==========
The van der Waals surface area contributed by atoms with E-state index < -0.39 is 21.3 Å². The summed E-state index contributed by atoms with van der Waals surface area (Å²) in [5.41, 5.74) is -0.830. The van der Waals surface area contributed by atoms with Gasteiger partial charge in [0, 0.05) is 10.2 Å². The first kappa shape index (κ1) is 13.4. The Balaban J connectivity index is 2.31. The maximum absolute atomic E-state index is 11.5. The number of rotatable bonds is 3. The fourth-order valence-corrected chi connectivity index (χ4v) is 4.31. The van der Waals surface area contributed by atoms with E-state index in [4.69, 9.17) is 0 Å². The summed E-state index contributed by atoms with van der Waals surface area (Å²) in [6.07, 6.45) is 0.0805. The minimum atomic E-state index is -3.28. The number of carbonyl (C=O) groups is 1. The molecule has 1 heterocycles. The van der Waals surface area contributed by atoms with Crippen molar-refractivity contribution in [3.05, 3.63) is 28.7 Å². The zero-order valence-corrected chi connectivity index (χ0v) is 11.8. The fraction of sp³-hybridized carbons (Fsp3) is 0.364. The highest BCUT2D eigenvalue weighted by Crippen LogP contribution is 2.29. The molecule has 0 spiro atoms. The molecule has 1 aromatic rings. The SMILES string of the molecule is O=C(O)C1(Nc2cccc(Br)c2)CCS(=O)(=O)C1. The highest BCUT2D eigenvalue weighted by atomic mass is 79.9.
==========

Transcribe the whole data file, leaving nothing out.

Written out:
The van der Waals surface area contributed by atoms with E-state index < -0.39 is 21.3 Å². The summed E-state index contributed by atoms with van der Waals surface area (Å²) in [5.41, 5.74) is -0.830. The van der Waals surface area contributed by atoms with Gasteiger partial charge in [0, 0.05) is 10.2 Å². The first kappa shape index (κ1) is 13.4. The Balaban J connectivity index is 2.31. The maximum absolute atomic E-state index is 11.5. The number of rotatable bonds is 3. The fourth-order valence-corrected chi connectivity index (χ4v) is 4.31. The van der Waals surface area contributed by atoms with E-state index in [4.69, 9.17) is 0 Å². The summed E-state index contributed by atoms with van der Waals surface area (Å²) in [6.07, 6.45) is 0.0805. The minimum atomic E-state index is -3.28. The number of carbonyl (C=O) groups is 1. The molecule has 1 heterocycles. The van der Waals surface area contributed by atoms with Crippen molar-refractivity contribution in [3.05, 3.63) is 28.7 Å². The zero-order valence-corrected chi connectivity index (χ0v) is 11.8. The fraction of sp³-hybridized carbons (Fsp3) is 0.364. The highest BCUT2D eigenvalue weighted by Crippen LogP contribution is 2.29. The molecule has 0 spiro atoms. The molecule has 1 aromatic rings. The SMILES string of the molecule is O=C(O)C1(Nc2cccc(Br)c2)CCS(=O)(=O)C1. The highest BCUT2D eigenvalue weighted by atomic mass is 79.9.